thought that somebody else with better analytical chops than me and better
knowledge of Hall effect device design might take up the challenge.

Re: AC and DC Current Sensing
On Wednesday, April 16, 2014 6:12:40 PM UTC-7, Ralph Barone wrote:

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I'm pretty sure the Hall effect is due to electron drift velocity
and deflection of the moving electrons by a magnetic field.  There's
no work whatever done by the magnetic field on such a moving charge.
No work, zero power, zero resistive-like energy losses.

Magnetic force on a moving charge is perpendicular to velocity,  
the power is zero because F-vector and V-vector are orthogonal.

Re: AC and DC Current Sensing
On Thursday, 17 April 2014 17:09:15 UTC+10, whit3rd  wrote:
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ked
  
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ter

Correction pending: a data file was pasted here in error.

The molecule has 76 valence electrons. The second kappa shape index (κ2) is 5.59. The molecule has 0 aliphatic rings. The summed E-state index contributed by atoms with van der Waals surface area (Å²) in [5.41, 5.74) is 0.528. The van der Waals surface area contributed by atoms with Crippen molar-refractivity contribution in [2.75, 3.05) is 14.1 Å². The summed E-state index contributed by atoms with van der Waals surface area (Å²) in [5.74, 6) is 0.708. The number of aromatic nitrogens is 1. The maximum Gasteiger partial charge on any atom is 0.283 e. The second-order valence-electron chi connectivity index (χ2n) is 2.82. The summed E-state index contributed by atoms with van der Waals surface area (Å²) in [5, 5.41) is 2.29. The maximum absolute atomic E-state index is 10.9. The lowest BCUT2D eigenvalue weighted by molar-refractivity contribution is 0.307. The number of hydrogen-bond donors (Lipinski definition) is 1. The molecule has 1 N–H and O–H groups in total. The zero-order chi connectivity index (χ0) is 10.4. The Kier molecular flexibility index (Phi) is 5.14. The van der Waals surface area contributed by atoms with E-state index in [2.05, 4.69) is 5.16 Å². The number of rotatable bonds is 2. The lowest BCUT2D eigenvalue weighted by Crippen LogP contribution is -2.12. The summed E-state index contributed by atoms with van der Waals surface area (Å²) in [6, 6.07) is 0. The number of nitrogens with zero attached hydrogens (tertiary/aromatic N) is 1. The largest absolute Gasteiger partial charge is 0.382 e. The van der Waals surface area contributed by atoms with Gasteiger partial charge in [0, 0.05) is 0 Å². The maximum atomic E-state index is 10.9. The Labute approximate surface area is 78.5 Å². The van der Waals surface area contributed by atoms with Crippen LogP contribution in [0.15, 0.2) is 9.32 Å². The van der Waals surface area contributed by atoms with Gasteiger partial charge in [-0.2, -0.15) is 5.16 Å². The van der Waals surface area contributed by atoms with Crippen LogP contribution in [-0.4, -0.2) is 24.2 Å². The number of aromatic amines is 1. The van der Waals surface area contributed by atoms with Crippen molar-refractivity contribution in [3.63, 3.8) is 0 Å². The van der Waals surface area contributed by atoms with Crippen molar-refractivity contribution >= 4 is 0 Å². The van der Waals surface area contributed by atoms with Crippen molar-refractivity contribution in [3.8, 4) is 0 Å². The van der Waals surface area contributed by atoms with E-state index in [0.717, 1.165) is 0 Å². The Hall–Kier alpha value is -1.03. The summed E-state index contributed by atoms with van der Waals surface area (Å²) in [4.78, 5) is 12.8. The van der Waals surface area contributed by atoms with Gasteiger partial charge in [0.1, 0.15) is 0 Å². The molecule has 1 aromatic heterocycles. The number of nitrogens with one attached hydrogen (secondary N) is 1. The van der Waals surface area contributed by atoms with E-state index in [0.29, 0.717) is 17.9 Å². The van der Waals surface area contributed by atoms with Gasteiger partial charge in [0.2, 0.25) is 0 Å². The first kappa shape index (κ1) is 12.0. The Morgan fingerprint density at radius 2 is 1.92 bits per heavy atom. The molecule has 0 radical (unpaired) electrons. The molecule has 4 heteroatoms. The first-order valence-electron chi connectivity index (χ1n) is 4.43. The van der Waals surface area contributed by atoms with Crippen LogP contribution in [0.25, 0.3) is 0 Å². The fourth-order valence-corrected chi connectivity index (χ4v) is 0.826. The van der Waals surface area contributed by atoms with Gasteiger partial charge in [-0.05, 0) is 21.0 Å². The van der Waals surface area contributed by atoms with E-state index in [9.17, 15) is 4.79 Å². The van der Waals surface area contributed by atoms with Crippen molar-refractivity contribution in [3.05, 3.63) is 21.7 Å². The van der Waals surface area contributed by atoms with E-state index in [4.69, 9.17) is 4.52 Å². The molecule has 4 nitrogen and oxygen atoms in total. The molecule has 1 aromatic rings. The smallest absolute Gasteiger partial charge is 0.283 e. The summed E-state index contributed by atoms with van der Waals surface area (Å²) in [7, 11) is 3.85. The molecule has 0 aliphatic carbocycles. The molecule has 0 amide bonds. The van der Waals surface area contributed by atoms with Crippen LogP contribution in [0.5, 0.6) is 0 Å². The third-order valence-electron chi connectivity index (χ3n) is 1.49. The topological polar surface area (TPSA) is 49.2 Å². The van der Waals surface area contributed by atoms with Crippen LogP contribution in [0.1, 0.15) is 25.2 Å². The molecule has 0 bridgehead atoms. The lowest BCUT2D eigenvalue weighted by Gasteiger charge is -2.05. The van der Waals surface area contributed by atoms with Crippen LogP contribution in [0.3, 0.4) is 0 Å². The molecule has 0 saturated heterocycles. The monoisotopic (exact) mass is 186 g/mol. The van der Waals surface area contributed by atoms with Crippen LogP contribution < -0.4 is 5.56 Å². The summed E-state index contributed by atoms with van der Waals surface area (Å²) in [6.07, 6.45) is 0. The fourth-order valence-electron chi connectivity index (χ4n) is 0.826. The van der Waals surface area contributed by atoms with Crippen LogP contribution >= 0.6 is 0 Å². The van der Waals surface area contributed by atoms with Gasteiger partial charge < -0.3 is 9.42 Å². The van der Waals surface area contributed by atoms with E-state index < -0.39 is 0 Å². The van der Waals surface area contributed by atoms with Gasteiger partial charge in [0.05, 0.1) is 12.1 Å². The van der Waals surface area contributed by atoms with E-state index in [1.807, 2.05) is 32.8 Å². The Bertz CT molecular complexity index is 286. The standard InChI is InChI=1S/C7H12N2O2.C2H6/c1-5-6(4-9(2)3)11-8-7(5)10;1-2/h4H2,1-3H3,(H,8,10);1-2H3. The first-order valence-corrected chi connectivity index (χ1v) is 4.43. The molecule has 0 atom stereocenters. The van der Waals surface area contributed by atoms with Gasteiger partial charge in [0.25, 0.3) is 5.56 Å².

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IIRR Hall-effect sensors depend on having roughly equal currents being carr
ied by positive and negative charge-carriers.

The work being done by those charge carriers is supplied by your measuring  
circuit and has no effect on the load.

Getting a magnetic field for the Hall effect sensor to detect could involve
 forming the current carrying conductor into a loop, which would add induct
ance to the circuit being measured, but you can just measure the magnetic f
ield being created around a straight wire, and the inductance of a straight
 wire is around 5nH per cm, which isn't much.  

http://www.k7mem.com/Electronic_Notebook/inductors/straight_wire.html